Billie Holiday

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Billie Holiday

Billie Holiday was born Eleanora Fagan on April 7, 1915 in Philadelphia, Pennsylvania,

but spent most of her poverty stricken childhood in Baltimore. Lady Day, as she was named by

Lester Young, had to overcome many tragedies in her lifetime and yet still became one of the

most popular jazz-blues vocalists of all time.

Billie's Parents, Sally Fagan and Clarence Holiday, were both born in Baltimore. They

married as teens and soon Sally gave birth to Eleanora Fagan. Shortly after the birth, Clarence

Holiday deserted his family to tour with Fletcher Henderson's band. Billie saw little of her

immediate family and she essentially grew up alone, feeling unloved and gaining a lifelong

inferiority complex that led to her taking great risks with her personal life. At age ten Billie was

victimized in a violent rape. When older she worked at a brothel were she cleaned the floors, it

was here that she first listened to the likes of Louis Armstrong and Bessie Smith.

In 1927 she moved to New York City and not knowing any other life she made a living

prostituting herself. She still kept her dream of someday becoming a singer and eventually

convinced the manager of a small nightclub in the city to let her sing a few songs with the house

band. The crowd loved her singing and she was soon discovered by John Hammond. He arranged

for her to record a couple of titles with Benny Goodman in 1933. Although those were not all

that successful, it was the start of her career.

In 1935 she meet up with a pianist named Teddy Wilson, who was in a pick up band. She

traveled with the band for a while and hit it off. People were beginning to learn about a great

singer who had a fresh new style that was a combination of Louis Armstrong's swinging and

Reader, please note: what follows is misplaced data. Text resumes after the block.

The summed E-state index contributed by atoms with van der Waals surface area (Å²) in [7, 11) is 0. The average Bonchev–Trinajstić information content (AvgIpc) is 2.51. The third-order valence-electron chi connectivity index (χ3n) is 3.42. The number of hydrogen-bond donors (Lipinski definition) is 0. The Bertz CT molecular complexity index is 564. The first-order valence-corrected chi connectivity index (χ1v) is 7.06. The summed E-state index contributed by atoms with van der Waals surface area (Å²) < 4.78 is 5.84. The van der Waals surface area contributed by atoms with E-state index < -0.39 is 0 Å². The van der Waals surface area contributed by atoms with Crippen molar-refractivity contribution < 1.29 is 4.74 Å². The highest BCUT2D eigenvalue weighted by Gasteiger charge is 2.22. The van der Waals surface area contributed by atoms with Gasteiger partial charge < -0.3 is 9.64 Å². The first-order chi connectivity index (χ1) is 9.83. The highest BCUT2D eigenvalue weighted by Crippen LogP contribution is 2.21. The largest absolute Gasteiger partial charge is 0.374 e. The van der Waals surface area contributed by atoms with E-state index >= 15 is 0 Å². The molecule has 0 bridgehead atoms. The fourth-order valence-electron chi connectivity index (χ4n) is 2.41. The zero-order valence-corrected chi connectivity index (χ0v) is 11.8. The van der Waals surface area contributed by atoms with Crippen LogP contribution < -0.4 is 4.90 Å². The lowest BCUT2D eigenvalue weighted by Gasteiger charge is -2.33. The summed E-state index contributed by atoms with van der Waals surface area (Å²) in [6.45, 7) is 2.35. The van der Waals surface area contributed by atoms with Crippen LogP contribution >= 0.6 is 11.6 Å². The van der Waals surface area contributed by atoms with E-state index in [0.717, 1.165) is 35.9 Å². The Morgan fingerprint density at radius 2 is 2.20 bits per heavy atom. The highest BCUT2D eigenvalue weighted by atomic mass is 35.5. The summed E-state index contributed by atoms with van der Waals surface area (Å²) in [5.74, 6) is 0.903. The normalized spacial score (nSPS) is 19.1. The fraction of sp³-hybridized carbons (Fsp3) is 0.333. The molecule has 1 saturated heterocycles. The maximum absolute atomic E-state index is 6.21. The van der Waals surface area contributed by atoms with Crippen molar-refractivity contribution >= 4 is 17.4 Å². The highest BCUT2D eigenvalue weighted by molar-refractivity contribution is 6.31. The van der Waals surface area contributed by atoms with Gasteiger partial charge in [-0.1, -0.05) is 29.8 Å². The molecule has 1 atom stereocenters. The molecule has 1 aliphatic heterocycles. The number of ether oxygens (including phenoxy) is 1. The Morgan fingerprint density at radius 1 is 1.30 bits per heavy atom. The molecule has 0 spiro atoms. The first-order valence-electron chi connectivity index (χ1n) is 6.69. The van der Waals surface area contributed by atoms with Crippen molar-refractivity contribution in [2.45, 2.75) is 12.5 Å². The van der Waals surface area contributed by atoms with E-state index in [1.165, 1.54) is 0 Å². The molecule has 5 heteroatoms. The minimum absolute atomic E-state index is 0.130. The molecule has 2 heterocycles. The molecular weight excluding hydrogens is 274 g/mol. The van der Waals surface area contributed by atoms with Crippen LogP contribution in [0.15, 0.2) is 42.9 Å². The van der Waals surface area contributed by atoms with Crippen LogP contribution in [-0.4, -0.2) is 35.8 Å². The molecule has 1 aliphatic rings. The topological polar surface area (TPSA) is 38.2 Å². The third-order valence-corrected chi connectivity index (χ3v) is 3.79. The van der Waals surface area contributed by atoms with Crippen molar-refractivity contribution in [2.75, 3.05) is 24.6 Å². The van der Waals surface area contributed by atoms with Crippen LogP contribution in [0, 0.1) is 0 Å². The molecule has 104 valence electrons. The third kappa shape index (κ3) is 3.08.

Bessie Smith's sound. Over the next seven years she would go on to record some of the greatest

songs of her career. Lady Day was with Count Basie's Orchestra during much of 1937 but, she

was soon kicked out by Count Basie for trying to be too "independent and temperamental." Later

Lester Young and Buck Clayton began recording with Holiday and the music that the three of

them made was timeless. She worked with Artie Shaw's Orchestra for a time in 1938 but still

some problems existed, only one song was recorded and she had to deal with racism, not only

during a Southern tour but in Ne...

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...954 with Buddy DeFranco, Red Norvo, Jimmy Kiney, Sonny Clark

with the first piano solo, Beryl Booker with the second piano solo, Red Mitchell on bass, and

Elaine Leighton on drums. It started off with an incredible beat, the guitar, piano and the

trumpets were just painting a great piece. When Billie started singing you could tell that she was

feeling every word that came out of her mouth. The song spoke of the rotten men that she has

know and what really makes a good man, which was something she knew a lot about. One of my

favorite parts of the entire song was the trumpet solo, the trumpet in this song really made you

feel what Lady Day was singing about. The song was already swinging but with a solo like that it

just made you tilt back your head and want to snap your fingers to the beat.

Bibliography

Gourse, Leslie. Billie Holiday: The Tragedy and Triumph of A Lady. Donbury, Connecticut:

Franklin Watts. 1995.

Groothius, Neal. The Unofficial Billie Holiday Website. Bellsouth.net search engine.

http://users.bart.nl/~ecduzit/billie.htm

Microsoft Encarta Encyclopedia 1999. Holiday, Billie Article. Version 8.29.00.0912. Microsoft

Corporation 1993-1998

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